Wallace Howard Betteridge was born on December 7, 1905 in Grouse Creek, Utah. He was the fourth son born of John Taplin Betteridge and Ellen Sarah Ballingham. His brothers and sisters were Wilbur, George, Orland, Elva, Raida and Eva.
He was raised in Grouse Creek until a teenager when his parents moved to Ogden, Utah. He attended school about two years, and then persuaded his father to sign a release so he could go to work for the Southern Pacific Railroad as a Bridge and Building helper at Midlake, Utah on March 19, 1923. His job was to assist building the trestle across the Great Salt Lake. His career as a railroader was short lived, and he traded his hammer and saw for a ten gallon hat and started working for a ranch as a cowboy, his real desire.
In January 1926 Wallace went back to work for the Southern Pacific Railroad at Lucin, Utah, cropping and drilling rails to replace the existing rail on the trestle of the Great Salt Lake. The money was better, and this held him there for a while, but again, he quit this job and went back to Grouse Creek, where there was a cute blond that he had his eye on by the name of Sarah Elizabeth Roberts.
On February 17, 1927 they were married, and in 1928 he returned to the railroad doing odd jobs until 1930 when the depression hit and once more he returned to Grouse Creek. Some time later, he returned to the railroad as a pumper to keep water supplied for the steam engines. This turned out to be his career and in 1931 he moved to Valley Pass, Nevada (about forty miles east of Wells,Nevada).
It was here that their family of six, Marva, Darwin H., Vernon W., Owen Clark and Vivian Rae were raised, and attended school at Montello, Nevada.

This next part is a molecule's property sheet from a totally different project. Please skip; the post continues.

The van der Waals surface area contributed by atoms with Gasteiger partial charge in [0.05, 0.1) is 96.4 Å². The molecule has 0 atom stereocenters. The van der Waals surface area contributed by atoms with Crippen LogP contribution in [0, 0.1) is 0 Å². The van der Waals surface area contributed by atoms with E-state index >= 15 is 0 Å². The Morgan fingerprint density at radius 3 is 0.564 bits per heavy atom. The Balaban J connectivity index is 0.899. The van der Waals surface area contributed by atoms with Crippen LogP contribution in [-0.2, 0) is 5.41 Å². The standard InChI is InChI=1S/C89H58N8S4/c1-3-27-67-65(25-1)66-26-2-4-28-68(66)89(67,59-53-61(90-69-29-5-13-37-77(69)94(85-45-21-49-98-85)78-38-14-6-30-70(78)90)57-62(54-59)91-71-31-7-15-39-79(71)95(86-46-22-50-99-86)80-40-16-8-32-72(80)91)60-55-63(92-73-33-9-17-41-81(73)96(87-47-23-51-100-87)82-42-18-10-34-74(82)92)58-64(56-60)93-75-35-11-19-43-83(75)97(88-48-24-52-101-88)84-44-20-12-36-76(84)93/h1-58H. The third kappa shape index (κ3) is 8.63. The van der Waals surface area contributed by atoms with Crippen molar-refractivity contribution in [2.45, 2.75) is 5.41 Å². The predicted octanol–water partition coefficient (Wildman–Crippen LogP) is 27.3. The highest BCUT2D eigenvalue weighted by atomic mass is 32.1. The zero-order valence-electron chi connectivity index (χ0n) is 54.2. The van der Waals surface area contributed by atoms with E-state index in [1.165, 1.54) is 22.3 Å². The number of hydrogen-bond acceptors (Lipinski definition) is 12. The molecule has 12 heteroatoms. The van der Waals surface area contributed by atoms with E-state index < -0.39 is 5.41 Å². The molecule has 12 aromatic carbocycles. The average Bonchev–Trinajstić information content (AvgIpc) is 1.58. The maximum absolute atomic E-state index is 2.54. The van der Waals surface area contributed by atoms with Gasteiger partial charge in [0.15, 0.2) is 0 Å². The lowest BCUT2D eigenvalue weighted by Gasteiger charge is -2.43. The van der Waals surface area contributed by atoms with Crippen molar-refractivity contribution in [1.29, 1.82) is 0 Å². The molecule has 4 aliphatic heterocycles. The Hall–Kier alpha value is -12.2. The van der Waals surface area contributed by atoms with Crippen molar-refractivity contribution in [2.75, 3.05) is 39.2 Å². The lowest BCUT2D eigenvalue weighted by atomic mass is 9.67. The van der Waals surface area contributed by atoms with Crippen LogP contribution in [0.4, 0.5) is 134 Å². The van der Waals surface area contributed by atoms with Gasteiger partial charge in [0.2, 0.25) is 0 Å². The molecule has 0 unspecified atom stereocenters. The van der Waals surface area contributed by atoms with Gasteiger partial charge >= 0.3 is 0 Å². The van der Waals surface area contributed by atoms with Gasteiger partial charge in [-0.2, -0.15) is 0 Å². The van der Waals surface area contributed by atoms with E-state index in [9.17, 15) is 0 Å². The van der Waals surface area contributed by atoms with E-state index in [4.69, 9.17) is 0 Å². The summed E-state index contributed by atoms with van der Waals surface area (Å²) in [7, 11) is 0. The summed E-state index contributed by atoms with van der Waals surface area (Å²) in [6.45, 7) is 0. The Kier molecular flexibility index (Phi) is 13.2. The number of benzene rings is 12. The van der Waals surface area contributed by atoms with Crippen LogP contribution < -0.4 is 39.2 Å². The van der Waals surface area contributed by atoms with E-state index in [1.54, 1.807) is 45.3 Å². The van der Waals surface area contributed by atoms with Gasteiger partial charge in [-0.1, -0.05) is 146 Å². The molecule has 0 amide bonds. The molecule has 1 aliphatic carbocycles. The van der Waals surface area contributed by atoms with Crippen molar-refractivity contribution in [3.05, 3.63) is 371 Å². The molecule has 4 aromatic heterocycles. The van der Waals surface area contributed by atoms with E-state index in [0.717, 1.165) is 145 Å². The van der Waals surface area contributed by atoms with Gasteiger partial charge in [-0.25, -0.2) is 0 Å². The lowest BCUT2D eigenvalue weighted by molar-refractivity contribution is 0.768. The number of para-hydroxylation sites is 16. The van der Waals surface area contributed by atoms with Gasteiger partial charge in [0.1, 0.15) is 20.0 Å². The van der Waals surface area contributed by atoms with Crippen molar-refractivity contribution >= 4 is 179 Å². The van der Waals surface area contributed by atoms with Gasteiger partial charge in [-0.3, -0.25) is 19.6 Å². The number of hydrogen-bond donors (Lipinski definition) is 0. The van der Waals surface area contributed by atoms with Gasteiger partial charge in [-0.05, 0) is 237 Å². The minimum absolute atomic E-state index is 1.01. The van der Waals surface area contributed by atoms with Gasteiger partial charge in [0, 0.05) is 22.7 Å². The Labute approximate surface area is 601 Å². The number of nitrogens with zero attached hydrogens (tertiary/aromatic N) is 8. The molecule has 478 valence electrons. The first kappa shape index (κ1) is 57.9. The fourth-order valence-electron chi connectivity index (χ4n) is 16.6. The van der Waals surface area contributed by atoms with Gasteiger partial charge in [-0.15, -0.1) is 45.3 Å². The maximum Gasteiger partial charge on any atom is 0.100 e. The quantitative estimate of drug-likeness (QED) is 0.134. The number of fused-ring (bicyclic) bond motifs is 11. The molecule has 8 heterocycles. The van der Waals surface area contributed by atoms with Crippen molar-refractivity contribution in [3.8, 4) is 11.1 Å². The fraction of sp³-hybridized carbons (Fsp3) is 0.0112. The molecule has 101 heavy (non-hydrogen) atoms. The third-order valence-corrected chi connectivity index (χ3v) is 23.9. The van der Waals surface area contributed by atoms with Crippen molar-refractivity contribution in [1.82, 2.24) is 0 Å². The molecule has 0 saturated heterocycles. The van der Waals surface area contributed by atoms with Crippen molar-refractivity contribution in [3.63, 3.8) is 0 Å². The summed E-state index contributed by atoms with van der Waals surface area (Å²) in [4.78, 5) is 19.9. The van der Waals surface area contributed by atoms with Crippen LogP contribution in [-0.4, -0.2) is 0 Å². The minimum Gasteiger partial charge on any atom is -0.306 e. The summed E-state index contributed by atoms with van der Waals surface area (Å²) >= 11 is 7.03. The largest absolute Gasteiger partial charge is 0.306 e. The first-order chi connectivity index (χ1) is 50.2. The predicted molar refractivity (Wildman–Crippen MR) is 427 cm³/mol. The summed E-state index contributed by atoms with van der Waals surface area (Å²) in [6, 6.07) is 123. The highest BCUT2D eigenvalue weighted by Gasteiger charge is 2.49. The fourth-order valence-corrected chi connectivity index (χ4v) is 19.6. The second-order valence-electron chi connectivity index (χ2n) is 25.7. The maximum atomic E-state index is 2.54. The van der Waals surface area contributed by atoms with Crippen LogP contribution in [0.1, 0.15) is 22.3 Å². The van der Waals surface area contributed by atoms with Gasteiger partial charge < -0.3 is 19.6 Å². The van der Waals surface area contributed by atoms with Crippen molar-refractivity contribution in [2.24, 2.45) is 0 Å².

In 1954 he moved to Cobre, five miles east on the railroad where he continued with his job and also took over the store, post-office, and eating establishment and bunk house for the Nevada Northern Railroad that run from Ely, Nevada to Cobre. His job was to do the interchange from Nevada Northern to the Southern Pacific.
In the summer of 1957 after the last child graduated from school, they moved to Montello twenty miles east of Cobre. They spent the remainder of their lives in Montello. Here he leased ground from the Southern Pacific where he could have his horses and beef for their own consumption. Wallace, better known as Walker, was always involved chasing wild mustangs and working for the Gamble Ranch on the side, assisting with the care of stock.
Wallace was always involved in helping others. His abilities were many, and he found a way to fix most anything, even though it may not have been by the book.
He always had great admiration for the Church of Jesus Christ of Latter-Day Saints and was willing to support all functions, even though he was not an active member.
Wallace passed away in his home at Montello on September 27, 1989 after a long illness. He is buried in Grouse Creek, Utah where his roots were so deep.